Content Section

The Content section will provide news, quotes and background materials refering to the topic of the EU Constitution. The time-table will give you an overview about the current status concerning the referendums on the Constitution.


No real ratification of EU Constitution

Courts blocking the EU Constitution

Slovakia: Despite a request from Slovakia's constitutional court to wait, the Slovakian President has decided to sign the EU Constitution. The court is currently deciding on a motion, submitted by Slovak citizens, who argue that Slovak voters, not parliament, should have the power to determine ratification via a national referendum. The parliament approved the Constitution earlier this year (26. July 2005).

The Slovak Constitutional court has suspended the ratification of the EU Constitution after accepting a complaint by 13 Slovak citizens which argued that ratification without a referendum was a breach of their constitutional rights (15. July 2005).

In Luxembourg a lawyer has filed a lawsuit to get the result of the country’s referendum on the EU Constitution annulled. He argues that Luxembourg’s constitution was violated by the refusal to give the no campaign any public money. The lawyer, Roy Reding, claimed public funding was used illegally in support of the ‘Yes’ campaign and that the government's adverts on the EU Constitution "consisted entirely of psychological manipulation of the voter" and “absolutely no information content". He also alleges that Luxembourg’s Prime Minister, Jean Claude Juncker asked for changes to the television adverts (17. August 2005).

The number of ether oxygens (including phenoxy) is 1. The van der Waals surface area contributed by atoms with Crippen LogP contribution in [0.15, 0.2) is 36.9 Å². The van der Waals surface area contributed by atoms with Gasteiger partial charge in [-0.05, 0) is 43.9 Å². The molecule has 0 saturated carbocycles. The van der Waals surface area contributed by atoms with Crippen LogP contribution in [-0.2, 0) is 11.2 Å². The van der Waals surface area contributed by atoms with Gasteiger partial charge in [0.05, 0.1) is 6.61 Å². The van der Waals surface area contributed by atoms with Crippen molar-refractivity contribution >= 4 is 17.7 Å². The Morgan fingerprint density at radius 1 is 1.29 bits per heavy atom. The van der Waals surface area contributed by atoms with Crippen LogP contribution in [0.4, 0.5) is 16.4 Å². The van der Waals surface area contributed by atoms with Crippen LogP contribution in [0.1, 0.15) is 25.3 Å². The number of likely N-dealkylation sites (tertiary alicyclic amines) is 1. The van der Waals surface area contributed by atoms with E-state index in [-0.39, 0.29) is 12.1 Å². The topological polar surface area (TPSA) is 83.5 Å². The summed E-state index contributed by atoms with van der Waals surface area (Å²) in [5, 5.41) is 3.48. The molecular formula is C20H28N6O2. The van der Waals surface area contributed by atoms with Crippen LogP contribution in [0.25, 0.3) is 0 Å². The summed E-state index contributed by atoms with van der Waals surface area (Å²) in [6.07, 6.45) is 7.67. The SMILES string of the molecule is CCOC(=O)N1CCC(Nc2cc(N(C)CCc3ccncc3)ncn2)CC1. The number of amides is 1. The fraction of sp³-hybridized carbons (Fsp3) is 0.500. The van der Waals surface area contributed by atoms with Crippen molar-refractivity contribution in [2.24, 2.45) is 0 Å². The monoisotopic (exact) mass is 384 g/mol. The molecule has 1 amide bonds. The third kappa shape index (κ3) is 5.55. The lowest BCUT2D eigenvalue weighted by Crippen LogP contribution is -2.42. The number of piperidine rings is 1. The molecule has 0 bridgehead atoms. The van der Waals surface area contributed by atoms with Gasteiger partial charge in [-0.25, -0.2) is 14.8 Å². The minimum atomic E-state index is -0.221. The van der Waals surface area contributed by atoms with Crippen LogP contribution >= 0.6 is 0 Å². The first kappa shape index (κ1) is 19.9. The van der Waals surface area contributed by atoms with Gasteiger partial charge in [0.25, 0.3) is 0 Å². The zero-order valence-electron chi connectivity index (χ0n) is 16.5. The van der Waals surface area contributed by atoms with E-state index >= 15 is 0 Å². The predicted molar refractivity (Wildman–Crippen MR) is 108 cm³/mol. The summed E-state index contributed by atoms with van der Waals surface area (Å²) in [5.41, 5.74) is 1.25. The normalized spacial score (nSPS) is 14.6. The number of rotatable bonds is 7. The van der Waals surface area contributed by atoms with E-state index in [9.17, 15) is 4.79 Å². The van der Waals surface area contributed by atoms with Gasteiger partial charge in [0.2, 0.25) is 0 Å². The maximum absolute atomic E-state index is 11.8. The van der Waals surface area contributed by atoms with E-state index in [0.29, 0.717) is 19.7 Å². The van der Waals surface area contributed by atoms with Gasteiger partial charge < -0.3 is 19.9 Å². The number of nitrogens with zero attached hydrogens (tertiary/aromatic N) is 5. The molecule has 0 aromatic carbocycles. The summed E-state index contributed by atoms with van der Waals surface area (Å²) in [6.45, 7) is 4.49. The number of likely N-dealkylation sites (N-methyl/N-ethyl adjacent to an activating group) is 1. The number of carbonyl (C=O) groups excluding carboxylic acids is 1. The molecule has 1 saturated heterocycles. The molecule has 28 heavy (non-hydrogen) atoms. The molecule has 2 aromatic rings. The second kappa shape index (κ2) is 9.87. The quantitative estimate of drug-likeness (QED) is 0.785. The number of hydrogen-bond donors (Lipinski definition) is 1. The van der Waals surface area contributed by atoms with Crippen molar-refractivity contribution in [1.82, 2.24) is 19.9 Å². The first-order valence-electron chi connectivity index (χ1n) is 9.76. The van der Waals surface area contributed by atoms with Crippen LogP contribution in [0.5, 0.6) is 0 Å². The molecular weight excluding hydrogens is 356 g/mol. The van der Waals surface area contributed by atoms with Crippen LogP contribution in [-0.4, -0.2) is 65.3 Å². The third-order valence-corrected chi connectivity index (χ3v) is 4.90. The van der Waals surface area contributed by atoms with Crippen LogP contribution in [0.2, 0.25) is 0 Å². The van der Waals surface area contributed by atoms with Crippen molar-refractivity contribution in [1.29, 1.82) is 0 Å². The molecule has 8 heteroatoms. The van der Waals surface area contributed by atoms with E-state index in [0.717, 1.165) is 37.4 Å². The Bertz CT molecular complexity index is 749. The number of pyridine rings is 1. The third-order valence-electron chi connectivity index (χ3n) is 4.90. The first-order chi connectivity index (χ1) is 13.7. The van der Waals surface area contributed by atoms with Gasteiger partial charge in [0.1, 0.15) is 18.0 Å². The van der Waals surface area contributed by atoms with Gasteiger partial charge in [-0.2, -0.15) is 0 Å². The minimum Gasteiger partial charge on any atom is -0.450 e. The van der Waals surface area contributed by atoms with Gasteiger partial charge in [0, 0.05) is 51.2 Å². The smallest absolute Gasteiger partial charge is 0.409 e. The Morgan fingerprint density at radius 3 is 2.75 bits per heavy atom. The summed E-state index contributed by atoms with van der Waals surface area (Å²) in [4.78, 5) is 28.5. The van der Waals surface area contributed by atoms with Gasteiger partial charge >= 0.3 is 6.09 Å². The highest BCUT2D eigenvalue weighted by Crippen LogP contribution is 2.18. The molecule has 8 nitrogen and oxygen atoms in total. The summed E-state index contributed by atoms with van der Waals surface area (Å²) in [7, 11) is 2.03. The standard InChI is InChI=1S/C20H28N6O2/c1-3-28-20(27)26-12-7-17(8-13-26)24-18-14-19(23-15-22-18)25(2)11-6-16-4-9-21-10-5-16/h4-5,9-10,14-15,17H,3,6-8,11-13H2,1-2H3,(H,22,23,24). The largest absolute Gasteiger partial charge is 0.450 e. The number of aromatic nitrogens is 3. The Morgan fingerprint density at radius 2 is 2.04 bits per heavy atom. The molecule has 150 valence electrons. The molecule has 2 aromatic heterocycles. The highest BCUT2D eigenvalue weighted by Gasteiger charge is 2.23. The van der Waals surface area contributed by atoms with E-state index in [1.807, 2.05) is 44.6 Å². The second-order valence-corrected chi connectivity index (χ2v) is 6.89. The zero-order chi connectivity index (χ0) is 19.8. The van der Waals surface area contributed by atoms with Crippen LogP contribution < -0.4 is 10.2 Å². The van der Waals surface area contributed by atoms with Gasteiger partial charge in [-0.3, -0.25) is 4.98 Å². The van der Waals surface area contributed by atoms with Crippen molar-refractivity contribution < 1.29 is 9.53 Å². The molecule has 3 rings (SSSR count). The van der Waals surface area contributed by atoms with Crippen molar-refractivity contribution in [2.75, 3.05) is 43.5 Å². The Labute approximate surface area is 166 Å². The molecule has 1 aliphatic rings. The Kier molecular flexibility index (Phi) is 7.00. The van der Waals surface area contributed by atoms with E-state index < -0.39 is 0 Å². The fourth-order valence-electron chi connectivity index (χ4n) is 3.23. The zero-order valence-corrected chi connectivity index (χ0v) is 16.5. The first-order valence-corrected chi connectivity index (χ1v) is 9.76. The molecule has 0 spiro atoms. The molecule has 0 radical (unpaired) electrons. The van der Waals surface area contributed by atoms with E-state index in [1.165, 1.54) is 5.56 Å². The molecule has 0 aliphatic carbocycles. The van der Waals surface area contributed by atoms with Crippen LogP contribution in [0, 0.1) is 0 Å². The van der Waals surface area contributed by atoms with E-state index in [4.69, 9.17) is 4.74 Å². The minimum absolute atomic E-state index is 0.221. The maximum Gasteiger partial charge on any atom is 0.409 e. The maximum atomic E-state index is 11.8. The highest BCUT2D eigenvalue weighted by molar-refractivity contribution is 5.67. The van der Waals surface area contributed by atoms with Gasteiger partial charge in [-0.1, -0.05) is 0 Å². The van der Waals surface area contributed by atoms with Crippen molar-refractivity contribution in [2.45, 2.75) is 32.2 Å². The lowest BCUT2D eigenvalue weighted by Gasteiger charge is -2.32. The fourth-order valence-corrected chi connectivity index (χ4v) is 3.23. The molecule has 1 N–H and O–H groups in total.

And also in Germany the Constitution still isn't ratified. The lawsuit filed by Peter Gauweiler, a CSU politician is still going on. Bundespräsident Horst Köhler refuses to complete ratification by signing the document unless the German supreme court did not approve its constitutionality.